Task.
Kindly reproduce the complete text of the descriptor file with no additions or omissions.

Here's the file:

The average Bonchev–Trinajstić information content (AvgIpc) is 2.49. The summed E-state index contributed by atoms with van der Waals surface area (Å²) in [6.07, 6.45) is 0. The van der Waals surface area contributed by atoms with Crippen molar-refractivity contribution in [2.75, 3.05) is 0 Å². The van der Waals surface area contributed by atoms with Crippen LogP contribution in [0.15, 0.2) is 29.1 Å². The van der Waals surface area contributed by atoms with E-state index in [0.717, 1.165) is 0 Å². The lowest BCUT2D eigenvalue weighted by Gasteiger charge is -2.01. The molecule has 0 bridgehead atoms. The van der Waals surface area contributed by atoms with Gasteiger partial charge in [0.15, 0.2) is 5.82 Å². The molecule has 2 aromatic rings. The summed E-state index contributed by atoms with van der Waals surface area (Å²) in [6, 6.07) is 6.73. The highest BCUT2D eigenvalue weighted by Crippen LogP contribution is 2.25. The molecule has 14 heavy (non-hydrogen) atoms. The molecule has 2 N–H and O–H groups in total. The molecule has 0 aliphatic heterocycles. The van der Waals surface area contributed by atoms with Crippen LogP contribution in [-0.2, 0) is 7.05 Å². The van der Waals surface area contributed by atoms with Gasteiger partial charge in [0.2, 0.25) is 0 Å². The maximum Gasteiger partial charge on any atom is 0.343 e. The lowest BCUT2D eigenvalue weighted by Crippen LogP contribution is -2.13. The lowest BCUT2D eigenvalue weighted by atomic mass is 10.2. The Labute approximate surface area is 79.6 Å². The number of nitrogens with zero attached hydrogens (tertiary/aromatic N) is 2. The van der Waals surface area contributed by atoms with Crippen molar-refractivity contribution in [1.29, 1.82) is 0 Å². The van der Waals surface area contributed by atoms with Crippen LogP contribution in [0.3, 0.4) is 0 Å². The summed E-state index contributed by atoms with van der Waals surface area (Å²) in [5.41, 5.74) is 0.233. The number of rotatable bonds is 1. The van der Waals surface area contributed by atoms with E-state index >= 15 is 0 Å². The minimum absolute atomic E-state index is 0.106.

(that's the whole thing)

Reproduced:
The average Bonchev–Trinajstić information content (AvgIpc) is 2.49. The summed E-state index contributed by atoms with van der Waals surface area (Å²) in [6.07, 6.45) is 0. The van der Waals surface area contributed by atoms with Crippen molar-refractivity contribution in [2.75, 3.05) is 0 Å². The van der Waals surface area contributed by atoms with Crippen LogP contribution in [0.15, 0.2) is 29.1 Å². The van der Waals surface area contributed by atoms with E-state index in [0.717, 1.165) is 0 Å². The lowest BCUT2D eigenvalue weighted by Gasteiger charge is -2.01. The molecule has 0 bridgehead atoms. The van der Waals surface area contributed by atoms with Gasteiger partial charge in [0.15, 0.2) is 5.82 Å². The molecule has 2 aromatic rings. The summed E-state index contributed by atoms with van der Waals surface area (Å²) in [6, 6.07) is 6.73. The highest BCUT2D eigenvalue weighted by Crippen LogP contribution is 2.25. The molecule has 14 heavy (non-hydrogen) atoms. The molecule has 2 N–H and O–H groups in total. The molecule has 0 aliphatic heterocycles. The van der Waals surface area contributed by atoms with Crippen LogP contribution in [-0.2, 0) is 7.05 Å². The van der Waals surface area contributed by atoms with Gasteiger partial charge in [0.2, 0.25) is 0 Å². The maximum Gasteiger partial charge on any atom is 0.343 e. The lowest BCUT2D eigenvalue weighted by Crippen LogP contribution is -2.13. The lowest BCUT2D eigenvalue weighted by atomic mass is 10.2. The Labute approximate surface area is 79.6 Å². The number of nitrogens with zero attached hydrogens (tertiary/aromatic N) is 2. The van der Waals surface area contributed by atoms with Crippen molar-refractivity contribution in [1.29, 1.82) is 0 Å². The van der Waals surface area contributed by atoms with Crippen LogP contribution in [0.3, 0.4) is 0 Å². The summed E-state index contributed by atoms with van der Waals surface area (Å²) in [5.41, 5.74) is 0.233. The number of rotatable bonds is 1. The van der Waals surface area contributed by atoms with E-state index >= 15 is 0 Å². The minimum absolute atomic E-state index is 0.106.